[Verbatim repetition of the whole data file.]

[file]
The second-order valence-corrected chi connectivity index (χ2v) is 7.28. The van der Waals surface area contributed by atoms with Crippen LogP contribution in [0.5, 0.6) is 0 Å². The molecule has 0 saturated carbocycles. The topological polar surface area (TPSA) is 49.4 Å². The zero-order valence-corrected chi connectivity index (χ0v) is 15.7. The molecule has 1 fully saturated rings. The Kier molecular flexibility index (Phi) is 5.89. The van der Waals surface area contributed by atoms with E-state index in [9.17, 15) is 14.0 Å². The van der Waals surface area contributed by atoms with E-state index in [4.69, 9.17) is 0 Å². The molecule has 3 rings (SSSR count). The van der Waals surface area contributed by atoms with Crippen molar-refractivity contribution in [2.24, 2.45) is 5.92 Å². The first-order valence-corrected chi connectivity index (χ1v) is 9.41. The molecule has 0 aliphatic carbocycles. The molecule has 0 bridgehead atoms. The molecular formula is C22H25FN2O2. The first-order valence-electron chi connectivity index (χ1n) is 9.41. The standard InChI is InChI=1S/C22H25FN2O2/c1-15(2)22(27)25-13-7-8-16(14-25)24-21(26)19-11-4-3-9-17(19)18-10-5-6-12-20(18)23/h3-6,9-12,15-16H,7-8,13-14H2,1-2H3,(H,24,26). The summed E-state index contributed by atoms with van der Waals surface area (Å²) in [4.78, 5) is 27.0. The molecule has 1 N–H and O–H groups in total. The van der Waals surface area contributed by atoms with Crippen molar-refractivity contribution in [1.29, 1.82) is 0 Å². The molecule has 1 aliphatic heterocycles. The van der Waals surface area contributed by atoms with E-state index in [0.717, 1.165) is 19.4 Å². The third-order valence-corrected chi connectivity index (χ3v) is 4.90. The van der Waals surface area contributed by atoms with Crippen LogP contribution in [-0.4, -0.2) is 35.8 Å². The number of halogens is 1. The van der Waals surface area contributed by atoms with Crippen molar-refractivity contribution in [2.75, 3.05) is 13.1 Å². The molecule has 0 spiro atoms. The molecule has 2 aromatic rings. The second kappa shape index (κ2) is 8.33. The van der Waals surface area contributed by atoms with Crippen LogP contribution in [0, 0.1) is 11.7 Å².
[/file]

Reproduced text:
The second-order valence-corrected chi connectivity index (χ2v) is 7.28. The van der Waals surface area contributed by atoms with Crippen LogP contribution in [0.5, 0.6) is 0 Å². The molecule has 0 saturated carbocycles. The topological polar surface area (TPSA) is 49.4 Å². The zero-order valence-corrected chi connectivity index (χ0v) is 15.7. The molecule has 1 fully saturated rings. The Kier molecular flexibility index (Phi) is 5.89. The van der Waals surface area contributed by atoms with E-state index in [9.17, 15) is 14.0 Å². The van der Waals surface area contributed by atoms with E-state index in [4.69, 9.17) is 0 Å². The molecule has 3 rings (SSSR count). The van der Waals surface area contributed by atoms with Crippen molar-refractivity contribution in [2.24, 2.45) is 5.92 Å². The first-order valence-corrected chi connectivity index (χ1v) is 9.41. The molecule has 0 aliphatic carbocycles. The molecule has 0 bridgehead atoms. The molecular formula is C22H25FN2O2. The first-order valence-electron chi connectivity index (χ1n) is 9.41. The standard InChI is InChI=1S/C22H25FN2O2/c1-15(2)22(27)25-13-7-8-16(14-25)24-21(26)19-11-4-3-9-17(19)18-10-5-6-12-20(18)23/h3-6,9-12,15-16H,7-8,13-14H2,1-2H3,(H,24,26). The summed E-state index contributed by atoms with van der Waals surface area (Å²) in [4.78, 5) is 27.0. The molecule has 1 N–H and O–H groups in total. The van der Waals surface area contributed by atoms with Crippen molar-refractivity contribution in [1.29, 1.82) is 0 Å². The molecule has 1 aliphatic heterocycles. The van der Waals surface area contributed by atoms with E-state index in [0.717, 1.165) is 19.4 Å². The third-order valence-corrected chi connectivity index (χ3v) is 4.90. The van der Waals surface area contributed by atoms with Crippen LogP contribution in [-0.4, -0.2) is 35.8 Å². The number of halogens is 1. The van der Waals surface area contributed by atoms with Crippen molar-refractivity contribution in [2.75, 3.05) is 13.1 Å². The molecule has 0 spiro atoms. The molecule has 2 aromatic rings. The second kappa shape index (κ2) is 8.33. The van der Waals surface area contributed by atoms with Crippen LogP contribution in [0, 0.1) is 11.7 Å².